Detecting coached neuropsychological dysfunction: a simulation experiment regarding mild traumatic brain injury

Lily Lau, Michael R. Basso, Eduardo Estevis, Ashley Miller, Douglas M. Whiteside, Dennis Combs, Timothy J. Arentsen

Research output: Contribution to journalArticle

Abstract

Objective: Performance validity tests (PVTs) and symptom validity tests (SVTs) are often administered during neuropsychological evaluations. Examinees may be coached to avoid detection by measures of response validity. Relatively little research has evaluated whether graduated levels of coaching has differential effects upon PVT and SVT performance. Accordingly, the present experiment evaluated the effect of graduated levels of coaching upon the classification accuracy of commonly used PVTs and SVTs and the currently accepted criterion of failing two or more PVTs or SVTs. Method: Participants simulated symptoms associated with mild traumatic brain injury (TBI). One group was provided superficial information concerning cognitive, emotional, and physical symptoms. Another group was provided detailed information about such symptoms. A third group was provided detailed information about symptoms and guidance how to evade detection by PVTs. These groups were compared to an honest-responding group. Extending prior experiments, stand-alone and embedded PVT measures were administered in addition to SVTs. Results: The three simulator groups were readily identified by PVTs and SVTs, but a meaningful minority of those provided test-taking strategies eluded detection. The Word Memory Test emerged as the most sensitive indicator of simulated mild TBI symptoms. PVTs achieved more sensitive detection of simulated head injury status than SVTs. Conclusions: Individuals coached to modify test-taking performance were marginally more successful in eluding detection by PVTs and SVTs than those coached with respect to TBI symptoms only. When the criterion of failing two or more PVTs or SVTs was applied, only 5% eluded detection.

Original languageEnglish (US)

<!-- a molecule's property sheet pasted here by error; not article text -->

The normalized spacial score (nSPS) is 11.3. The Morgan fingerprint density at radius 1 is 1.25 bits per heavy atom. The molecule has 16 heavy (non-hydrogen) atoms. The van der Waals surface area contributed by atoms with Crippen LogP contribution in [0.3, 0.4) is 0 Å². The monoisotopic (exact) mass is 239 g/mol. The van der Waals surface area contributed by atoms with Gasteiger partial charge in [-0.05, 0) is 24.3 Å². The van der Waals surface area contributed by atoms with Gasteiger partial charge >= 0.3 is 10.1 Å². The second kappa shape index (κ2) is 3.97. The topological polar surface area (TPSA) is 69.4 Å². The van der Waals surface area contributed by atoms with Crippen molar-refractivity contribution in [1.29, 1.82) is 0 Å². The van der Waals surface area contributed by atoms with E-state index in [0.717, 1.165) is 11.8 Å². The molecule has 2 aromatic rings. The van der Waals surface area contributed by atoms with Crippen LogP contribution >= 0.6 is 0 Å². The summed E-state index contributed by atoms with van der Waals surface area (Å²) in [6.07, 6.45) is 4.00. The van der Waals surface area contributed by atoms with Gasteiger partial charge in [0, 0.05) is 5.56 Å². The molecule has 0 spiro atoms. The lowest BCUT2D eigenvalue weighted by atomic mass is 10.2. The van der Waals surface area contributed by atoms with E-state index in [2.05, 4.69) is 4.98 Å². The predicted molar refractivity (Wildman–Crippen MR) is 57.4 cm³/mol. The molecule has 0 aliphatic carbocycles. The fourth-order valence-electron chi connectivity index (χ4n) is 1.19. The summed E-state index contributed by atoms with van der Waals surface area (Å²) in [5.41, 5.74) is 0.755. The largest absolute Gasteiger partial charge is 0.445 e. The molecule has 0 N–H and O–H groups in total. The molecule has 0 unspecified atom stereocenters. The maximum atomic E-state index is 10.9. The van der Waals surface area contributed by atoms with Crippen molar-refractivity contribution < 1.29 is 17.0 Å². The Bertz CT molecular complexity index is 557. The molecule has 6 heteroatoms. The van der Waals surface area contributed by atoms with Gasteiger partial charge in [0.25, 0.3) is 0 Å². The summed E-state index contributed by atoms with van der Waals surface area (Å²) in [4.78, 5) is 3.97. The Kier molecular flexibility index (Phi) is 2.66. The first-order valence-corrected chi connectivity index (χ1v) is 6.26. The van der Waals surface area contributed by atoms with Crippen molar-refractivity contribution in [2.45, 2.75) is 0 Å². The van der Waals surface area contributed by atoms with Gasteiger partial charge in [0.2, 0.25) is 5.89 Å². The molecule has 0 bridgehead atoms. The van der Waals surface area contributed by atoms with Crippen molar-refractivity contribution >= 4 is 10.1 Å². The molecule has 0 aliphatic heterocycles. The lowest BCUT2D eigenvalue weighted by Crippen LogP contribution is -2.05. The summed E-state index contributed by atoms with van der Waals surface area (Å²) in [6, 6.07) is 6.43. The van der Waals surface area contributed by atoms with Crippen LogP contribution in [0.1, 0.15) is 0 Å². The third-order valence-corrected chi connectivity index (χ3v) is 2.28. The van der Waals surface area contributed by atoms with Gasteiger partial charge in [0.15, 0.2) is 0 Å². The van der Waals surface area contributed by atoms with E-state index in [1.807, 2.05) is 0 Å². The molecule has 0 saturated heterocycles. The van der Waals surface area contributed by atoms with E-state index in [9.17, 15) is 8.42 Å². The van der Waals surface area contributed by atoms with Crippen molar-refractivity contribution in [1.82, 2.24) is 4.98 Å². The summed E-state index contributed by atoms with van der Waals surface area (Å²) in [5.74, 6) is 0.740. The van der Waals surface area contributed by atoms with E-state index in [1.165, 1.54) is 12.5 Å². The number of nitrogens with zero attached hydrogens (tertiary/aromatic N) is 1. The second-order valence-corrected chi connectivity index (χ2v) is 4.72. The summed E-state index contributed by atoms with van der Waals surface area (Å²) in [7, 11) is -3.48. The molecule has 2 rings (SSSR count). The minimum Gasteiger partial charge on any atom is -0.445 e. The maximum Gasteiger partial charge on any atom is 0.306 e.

Pages (from-to)1-20
Number of pages20
JournalClinical Neuropsychologist
DOIs
StateAccepted/In press - Apr 19 2017

Fingerprint

Test validity
Brain Injuries
Test Taking Skills
Craniocerebral Trauma
Traumatic brain injury
Experiment
Coaching
Performance test
Simulator
Minorities
Simulation
Guidance
Physical
Head injury
Evaluation

Keywords

  • Coaching
  • performance validity tests
  • symptom validity tests

ASJC Scopus subject areas

  • Neuropsychology and Physiological Psychology
  • Developmental and Educational Psychology
  • Clinical Psychology
  • Arts and Humanities (miscellaneous)
  • Psychiatry and Mental health

Cite this

Detecting coached neuropsychological dysfunction : a simulation experiment regarding mild traumatic brain injury. / Lau, Lily; Basso, Michael R.; Estevis, Eduardo; Miller, Ashley; Whiteside, Douglas M.; Combs, Dennis; Arentsen, Timothy J.

In: Clinical Neuropsychologist, 19.04.2017, p. 1-20.

Research output: Contribution to journalArticle

Lau, Lily; Basso, Michael R.; Estevis, Eduardo; Miller, Ashley; Whiteside, Douglas M.; Combs, Dennis; Arentsen, Timothy J. / Detecting coached neuropsychological dysfunction : a simulation experiment regarding mild traumatic brain injury.

In: Clinical Neuropsychologist, 19.04.2017, p. 1-20.

Research output: Contribution to journalArticle

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